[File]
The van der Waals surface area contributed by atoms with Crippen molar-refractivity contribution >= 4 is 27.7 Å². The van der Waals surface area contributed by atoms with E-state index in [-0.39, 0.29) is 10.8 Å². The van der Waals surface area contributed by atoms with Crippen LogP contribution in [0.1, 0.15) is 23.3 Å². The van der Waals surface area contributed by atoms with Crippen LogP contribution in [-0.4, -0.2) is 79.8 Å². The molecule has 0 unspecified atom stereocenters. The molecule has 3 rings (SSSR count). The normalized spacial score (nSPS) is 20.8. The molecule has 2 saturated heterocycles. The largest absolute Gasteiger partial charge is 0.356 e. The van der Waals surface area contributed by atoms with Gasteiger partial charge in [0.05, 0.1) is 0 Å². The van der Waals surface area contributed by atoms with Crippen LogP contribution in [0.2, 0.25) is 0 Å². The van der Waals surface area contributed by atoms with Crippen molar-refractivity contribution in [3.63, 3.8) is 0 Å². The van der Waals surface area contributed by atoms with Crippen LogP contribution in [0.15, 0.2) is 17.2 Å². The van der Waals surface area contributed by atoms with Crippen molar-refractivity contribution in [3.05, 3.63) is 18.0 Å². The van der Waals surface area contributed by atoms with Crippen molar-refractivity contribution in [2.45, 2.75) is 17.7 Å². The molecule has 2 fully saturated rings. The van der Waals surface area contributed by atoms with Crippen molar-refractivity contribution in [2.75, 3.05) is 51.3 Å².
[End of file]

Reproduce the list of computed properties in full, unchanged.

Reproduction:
The van der Waals surface area contributed by atoms with Crippen molar-refractivity contribution >= 4 is 27.7 Å². The van der Waals surface area contributed by atoms with E-state index in [-0.39, 0.29) is 10.8 Å². The van der Waals surface area contributed by atoms with Crippen LogP contribution in [0.1, 0.15) is 23.3 Å². The van der Waals surface area contributed by atoms with Crippen LogP contribution in [-0.4, -0.2) is 79.8 Å². The molecule has 0 unspecified atom stereocenters. The molecule has 3 rings (SSSR count). The normalized spacial score (nSPS) is 20.8. The molecule has 2 saturated heterocycles. The largest absolute Gasteiger partial charge is 0.356 e. The van der Waals surface area contributed by atoms with Gasteiger partial charge in [0.05, 0.1) is 0 Å². The van der Waals surface area contributed by atoms with Crippen LogP contribution in [0.2, 0.25) is 0 Å². The van der Waals surface area contributed by atoms with Crippen molar-refractivity contribution in [3.63, 3.8) is 0 Å². The van der Waals surface area contributed by atoms with Crippen LogP contribution in [0.15, 0.2) is 17.2 Å². The van der Waals surface area contributed by atoms with Crippen molar-refractivity contribution in [3.05, 3.63) is 18.0 Å². The van der Waals surface area contributed by atoms with Crippen molar-refractivity contribution in [2.45, 2.75) is 17.7 Å². The molecule has 2 fully saturated rings. The van der Waals surface area contributed by atoms with Crippen molar-refractivity contribution in [2.75, 3.05) is 51.3 Å².